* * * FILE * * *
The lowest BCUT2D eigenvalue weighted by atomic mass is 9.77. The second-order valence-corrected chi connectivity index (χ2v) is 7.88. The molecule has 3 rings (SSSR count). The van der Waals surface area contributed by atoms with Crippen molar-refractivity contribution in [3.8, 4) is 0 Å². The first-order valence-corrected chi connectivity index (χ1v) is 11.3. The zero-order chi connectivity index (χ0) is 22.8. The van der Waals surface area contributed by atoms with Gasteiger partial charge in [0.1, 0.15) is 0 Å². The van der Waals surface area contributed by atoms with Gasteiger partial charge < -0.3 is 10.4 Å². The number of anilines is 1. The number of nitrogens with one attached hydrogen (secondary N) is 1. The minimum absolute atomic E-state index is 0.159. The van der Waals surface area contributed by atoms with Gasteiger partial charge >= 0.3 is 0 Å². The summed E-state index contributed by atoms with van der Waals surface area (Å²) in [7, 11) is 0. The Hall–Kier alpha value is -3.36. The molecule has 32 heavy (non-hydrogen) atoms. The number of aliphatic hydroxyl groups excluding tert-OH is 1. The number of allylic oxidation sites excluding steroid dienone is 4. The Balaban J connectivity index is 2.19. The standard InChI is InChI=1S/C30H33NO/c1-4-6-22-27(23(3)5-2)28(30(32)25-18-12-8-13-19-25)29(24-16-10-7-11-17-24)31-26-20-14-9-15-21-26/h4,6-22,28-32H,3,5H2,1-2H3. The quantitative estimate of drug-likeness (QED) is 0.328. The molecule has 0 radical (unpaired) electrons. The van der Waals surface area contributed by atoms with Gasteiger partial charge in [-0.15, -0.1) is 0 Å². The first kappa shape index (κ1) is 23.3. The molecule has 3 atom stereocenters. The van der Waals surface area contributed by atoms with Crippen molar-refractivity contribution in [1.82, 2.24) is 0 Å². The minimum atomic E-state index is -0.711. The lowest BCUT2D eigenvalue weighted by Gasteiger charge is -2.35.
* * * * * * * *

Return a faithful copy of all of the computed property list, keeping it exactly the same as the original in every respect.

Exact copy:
The lowest BCUT2D eigenvalue weighted by atomic mass is 9.77. The second-order valence-corrected chi connectivity index (χ2v) is 7.88. The molecule has 3 rings (SSSR count). The van der Waals surface area contributed by atoms with Crippen molar-refractivity contribution in [3.8, 4) is 0 Å². The first-order valence-corrected chi connectivity index (χ1v) is 11.3. The zero-order chi connectivity index (χ0) is 22.8. The van der Waals surface area contributed by atoms with Gasteiger partial charge in [0.1, 0.15) is 0 Å². The van der Waals surface area contributed by atoms with Gasteiger partial charge < -0.3 is 10.4 Å². The number of anilines is 1. The number of nitrogens with one attached hydrogen (secondary N) is 1. The minimum absolute atomic E-state index is 0.159. The van der Waals surface area contributed by atoms with Gasteiger partial charge >= 0.3 is 0 Å². The summed E-state index contributed by atoms with van der Waals surface area (Å²) in [7, 11) is 0. The Hall–Kier alpha value is -3.36. The molecule has 32 heavy (non-hydrogen) atoms. The number of aliphatic hydroxyl groups excluding tert-OH is 1. The number of allylic oxidation sites excluding steroid dienone is 4. The Balaban J connectivity index is 2.19. The standard InChI is InChI=1S/C30H33NO/c1-4-6-22-27(23(3)5-2)28(30(32)25-18-12-8-13-19-25)29(24-16-10-7-11-17-24)31-26-20-14-9-15-21-26/h4,6-22,28-32H,3,5H2,1-2H3. The quantitative estimate of drug-likeness (QED) is 0.328. The molecule has 0 radical (unpaired) electrons. The van der Waals surface area contributed by atoms with Gasteiger partial charge in [-0.15, -0.1) is 0 Å². The first kappa shape index (κ1) is 23.3. The molecule has 3 atom stereocenters. The van der Waals surface area contributed by atoms with Crippen molar-refractivity contribution in [1.82, 2.24) is 0 Å². The minimum atomic E-state index is -0.711. The lowest BCUT2D eigenvalue weighted by Gasteiger charge is -2.35.